I recently had a user of our Virtualmin server ask me about using WebDAV. I failed to find any instructions for using WebDAV under Virtualmin online so I thought I’d share my notes on getting WebDAV with virtualmin working on this forum, as I did for integrating ZFS with vmin.
WebDAV could be described as being an alternative to (S)FTP but unlike those protocols it uses the standard HTTP(S) ports and may be a better fit for transferring files in some situations such as exporting data from a calendar or groupware program. In addition, most modern file managers support accessing WebDAV shares.
First make sure the DAV login plugin is enabled under Virtualmin -> System Settings -> Features and Plugins
Next enable DAV login for your domain / user under Virtualmin -> Edit Users -> Other User Permissions
Under Virtualmin -> Services -> Dav Authentication, set Auth type to ‘Basic’ and DAV username mode to ‘POP3/FTP’ (these are the defaults)
Go to Virtualmin -> Services -> Configure Website and click on ‘Location /dav’ under Per-Directory options then choose ‘Access Control’. Click on ‘Edit Users’ (next to ‘User text file’) then click on the user you wish to set the DAV password for. Now, click on the ‘Plain text’ option and enter your password before clicking ‘Save’.
You should now be able to access your DAV share from a Linux/UNIX terminal with a command such as:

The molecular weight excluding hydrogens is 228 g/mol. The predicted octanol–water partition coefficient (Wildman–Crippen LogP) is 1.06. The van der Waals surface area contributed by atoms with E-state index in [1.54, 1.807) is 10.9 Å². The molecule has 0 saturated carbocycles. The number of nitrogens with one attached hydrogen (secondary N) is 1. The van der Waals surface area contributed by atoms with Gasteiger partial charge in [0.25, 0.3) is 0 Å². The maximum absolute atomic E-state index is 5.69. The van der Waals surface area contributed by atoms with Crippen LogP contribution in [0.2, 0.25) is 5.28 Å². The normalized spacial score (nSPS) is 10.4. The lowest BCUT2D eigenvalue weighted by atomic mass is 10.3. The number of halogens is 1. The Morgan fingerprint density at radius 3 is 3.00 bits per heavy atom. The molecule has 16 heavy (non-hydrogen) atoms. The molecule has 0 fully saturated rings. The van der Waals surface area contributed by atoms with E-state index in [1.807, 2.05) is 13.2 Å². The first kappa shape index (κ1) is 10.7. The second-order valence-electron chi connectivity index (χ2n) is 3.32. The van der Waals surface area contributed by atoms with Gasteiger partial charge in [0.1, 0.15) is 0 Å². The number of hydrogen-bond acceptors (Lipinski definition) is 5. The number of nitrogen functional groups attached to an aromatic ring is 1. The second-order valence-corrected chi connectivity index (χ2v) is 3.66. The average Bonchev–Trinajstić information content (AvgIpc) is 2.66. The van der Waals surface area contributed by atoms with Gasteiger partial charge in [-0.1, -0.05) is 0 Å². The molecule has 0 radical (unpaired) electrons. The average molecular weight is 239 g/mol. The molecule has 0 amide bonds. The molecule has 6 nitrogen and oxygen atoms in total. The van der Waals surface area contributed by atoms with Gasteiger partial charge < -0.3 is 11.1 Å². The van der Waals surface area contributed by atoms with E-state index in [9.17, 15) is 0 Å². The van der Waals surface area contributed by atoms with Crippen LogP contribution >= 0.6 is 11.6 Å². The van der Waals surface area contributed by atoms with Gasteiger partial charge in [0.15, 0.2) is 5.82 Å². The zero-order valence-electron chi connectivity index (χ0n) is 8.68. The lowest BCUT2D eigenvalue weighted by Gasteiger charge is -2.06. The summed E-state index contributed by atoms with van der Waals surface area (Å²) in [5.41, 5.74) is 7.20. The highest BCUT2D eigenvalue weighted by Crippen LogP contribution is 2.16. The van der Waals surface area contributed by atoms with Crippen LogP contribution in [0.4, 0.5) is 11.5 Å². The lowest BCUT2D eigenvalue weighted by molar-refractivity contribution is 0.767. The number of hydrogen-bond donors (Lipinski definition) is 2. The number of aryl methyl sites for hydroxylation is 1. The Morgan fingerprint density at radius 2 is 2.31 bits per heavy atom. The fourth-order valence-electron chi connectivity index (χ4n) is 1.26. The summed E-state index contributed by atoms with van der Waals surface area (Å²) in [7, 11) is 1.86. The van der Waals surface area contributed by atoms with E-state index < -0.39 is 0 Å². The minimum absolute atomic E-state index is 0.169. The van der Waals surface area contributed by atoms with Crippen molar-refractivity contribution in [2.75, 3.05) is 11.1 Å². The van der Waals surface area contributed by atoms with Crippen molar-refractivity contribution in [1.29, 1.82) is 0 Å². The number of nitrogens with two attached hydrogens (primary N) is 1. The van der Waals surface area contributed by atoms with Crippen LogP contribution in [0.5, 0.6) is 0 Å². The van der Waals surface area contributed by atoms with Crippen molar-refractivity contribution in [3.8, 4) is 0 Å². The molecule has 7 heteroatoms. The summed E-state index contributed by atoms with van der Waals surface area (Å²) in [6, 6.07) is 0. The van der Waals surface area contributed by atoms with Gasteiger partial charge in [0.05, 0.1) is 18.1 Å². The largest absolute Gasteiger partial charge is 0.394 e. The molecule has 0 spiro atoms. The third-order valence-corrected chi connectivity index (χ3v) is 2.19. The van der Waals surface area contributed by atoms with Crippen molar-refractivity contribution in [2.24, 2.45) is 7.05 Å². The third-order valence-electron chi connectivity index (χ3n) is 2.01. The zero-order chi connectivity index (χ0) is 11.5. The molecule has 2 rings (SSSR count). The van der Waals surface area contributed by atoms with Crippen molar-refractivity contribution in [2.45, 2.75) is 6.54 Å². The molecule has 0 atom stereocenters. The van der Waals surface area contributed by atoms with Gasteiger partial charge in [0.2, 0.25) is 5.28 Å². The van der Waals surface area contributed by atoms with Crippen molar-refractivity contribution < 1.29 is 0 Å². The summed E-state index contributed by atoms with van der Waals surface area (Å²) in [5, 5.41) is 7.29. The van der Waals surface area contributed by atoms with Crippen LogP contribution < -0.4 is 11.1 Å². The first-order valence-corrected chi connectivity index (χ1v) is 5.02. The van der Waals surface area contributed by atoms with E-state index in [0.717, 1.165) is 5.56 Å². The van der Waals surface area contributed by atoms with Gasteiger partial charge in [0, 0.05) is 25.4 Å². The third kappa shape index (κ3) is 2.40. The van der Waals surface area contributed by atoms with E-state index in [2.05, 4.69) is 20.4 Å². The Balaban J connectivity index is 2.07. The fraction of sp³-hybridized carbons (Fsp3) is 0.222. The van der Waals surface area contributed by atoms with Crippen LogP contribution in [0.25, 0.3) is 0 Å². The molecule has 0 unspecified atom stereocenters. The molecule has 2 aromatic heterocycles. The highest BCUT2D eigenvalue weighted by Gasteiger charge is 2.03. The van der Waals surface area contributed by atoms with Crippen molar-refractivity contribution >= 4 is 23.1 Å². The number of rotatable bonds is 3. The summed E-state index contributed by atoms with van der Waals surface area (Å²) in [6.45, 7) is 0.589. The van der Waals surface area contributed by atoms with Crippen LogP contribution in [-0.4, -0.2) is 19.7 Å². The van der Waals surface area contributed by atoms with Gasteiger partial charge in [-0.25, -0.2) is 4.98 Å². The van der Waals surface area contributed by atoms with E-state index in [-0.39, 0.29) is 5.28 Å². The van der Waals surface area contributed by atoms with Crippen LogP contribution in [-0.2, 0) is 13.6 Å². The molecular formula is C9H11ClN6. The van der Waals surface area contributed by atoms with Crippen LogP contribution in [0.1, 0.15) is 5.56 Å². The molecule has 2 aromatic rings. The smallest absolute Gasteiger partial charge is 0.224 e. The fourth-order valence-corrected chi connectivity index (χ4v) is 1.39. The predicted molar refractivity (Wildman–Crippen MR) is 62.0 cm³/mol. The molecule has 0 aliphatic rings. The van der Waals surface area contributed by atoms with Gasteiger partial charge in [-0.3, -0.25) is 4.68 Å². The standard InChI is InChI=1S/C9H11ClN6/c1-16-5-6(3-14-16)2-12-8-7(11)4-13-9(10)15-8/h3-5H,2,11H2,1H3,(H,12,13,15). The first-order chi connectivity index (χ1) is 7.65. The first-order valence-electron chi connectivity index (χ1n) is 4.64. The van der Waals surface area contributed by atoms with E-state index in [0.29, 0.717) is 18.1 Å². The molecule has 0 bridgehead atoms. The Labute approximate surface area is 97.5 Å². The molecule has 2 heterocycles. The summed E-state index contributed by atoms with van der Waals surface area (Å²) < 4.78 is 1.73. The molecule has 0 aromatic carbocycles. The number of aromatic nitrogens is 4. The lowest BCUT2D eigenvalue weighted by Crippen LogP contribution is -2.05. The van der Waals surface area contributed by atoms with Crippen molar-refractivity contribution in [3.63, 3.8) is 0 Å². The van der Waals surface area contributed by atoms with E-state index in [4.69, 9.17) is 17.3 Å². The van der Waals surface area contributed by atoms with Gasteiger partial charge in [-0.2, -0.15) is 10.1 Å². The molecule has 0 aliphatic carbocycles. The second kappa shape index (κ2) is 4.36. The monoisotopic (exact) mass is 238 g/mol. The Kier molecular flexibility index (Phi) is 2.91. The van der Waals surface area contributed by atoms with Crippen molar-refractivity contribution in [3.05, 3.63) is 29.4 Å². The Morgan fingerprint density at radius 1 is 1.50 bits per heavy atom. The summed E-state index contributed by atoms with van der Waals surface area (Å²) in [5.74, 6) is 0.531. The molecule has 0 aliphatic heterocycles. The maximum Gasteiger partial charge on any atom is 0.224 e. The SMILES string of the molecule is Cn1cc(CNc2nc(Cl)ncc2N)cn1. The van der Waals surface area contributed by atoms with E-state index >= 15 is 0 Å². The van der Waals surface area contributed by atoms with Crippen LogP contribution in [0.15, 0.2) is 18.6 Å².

If you’d prefer to use a GUI under Linux, the Nautilus and Caja file managers can connect to DAV shares via File -> Connect to server. Windows Explorer and MacOS finder also support opening WebDAV shares.
i tried using WebDAV for a time, but it did not seem very reliable. instead i started using iDrive idevsutil which works great.
unfortunately, for some bizarre reason, iDrive is phasing out idevsutil in favor of a new perl based one. and the new one does NOT take command-line switches. its easy enough to modify the perl scripts to allow for the switches, but why should we? i have told them many times to put the damn perl scripts on github and let the community maintain them.
also, some of the new(er) iDrive accounts don’t let you rename files, move directories, etc. but for the bang for the buck on pricing, and the linux, support, iDrive is hard to beat.
DAV is challenging and of limited utility in a shared system, unfortunately, as it runs under Apache, and doesn’t work well with files owned by the domain user:group. At least, that’s how it was the last time I tinkered with it.
There are alternative DAV servers, as well, but I haven’t looked into it in a long time, as it just doesn’t come up very often as being a thing people care about. DAV was a mostly failed protocol (it’s not a great protocol, and doesn’t satisfy the common use cases very well). I thought it’d be a more popular feature in the past, but then I actually tried using it, and found it’s not a great network filesystem (where network filesystems are things like NFS or ceph or SMB) and it’s not a great file transfer tool (where fil transfer tools are things like like FTP/scp/sftp) I stopped paying attention to it.
It’s possible that mod_itk will allow it to work for user-owned files without having to us too-loose permissions for safety, but it’s also not something I’ve looked into. It’s plausible we’ll support mod_itk in the future, but for now, that’d be something you’d need to setup on your own.